Note: You can get the installer (Docker Desktop Installer.exe) from Docker Hub if you haven’t already. It usually downloads to your Downloads folder, but you can also run it from your web browser’s recent downloads bar.
When prompted, ensure the Use WSL 2 instead of Hyper-V option on the Configuration page is selected or not depending on your choice of backend.
You will not be able to choose which backend to use if your system only supports one of the two options.
Follow the installation wizard’s instructions to authorize the installer and begin the installation.
When the installation is finished, click Close to complete the installation process.
If your admin account differs from your user account, the user must be added to the docker-users group. As an administrator, launch Computer Management and navigate to Local Users and Groups Groups docker-users. Add the user to the group by right-clicking. Log out and back in to see the changes take effect.
Install from the command line
The command lines listed below can be used to install Docker desktop on Windows 10, 11, or higher versions.
“Docker Desktop Installer.exe” install
Start-Process ‘.\win\build\Docker Desktop Installer.exe’.Wait install
For Windows Command Prompt:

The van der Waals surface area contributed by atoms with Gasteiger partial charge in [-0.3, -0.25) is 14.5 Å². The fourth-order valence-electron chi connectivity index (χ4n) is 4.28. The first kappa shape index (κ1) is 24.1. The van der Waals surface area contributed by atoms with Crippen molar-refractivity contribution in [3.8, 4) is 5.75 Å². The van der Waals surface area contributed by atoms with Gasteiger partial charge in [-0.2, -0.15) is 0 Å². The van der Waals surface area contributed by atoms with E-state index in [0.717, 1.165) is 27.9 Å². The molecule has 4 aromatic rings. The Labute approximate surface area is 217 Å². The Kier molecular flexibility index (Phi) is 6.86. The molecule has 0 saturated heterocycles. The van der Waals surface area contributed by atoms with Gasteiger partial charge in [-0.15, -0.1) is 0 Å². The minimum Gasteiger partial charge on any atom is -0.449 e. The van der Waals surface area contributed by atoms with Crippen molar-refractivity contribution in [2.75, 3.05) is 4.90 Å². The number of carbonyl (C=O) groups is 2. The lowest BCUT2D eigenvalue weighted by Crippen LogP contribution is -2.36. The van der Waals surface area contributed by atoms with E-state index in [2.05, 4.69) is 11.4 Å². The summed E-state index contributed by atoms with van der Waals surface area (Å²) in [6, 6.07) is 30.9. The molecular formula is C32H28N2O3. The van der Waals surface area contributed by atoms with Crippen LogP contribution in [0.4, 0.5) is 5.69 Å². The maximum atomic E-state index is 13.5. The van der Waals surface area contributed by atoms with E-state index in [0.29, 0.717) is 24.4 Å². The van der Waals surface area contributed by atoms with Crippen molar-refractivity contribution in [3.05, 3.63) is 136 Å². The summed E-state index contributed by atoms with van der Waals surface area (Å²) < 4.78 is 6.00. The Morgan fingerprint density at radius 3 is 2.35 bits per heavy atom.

start /w “” “Docker Desktop Installer.exe” install
If your admin account is not the same as your user account, add the user to the docker-users group:
net localgroup docker-users /add
Start Docker Desktop
The tool does not start automatically after the installation process is completed. To launch the Docker tool, go to your desktop search results and look for Docker Desktop.
When you first launch Docker, you will be asked to sign a subscription service agreement for Docker Desktop. The docker desktop Windows will appear as soon as you accept it and agree to the terms and conditions, and you will be able to work on it. Don’t forget to use the docker desktop quick start guide to get the best experience.
Congratulations, your Docker installation on Windows is complete, and you are now ready to build and run Docker images and containers in the Docker ecosystem.
Learn more about Docker images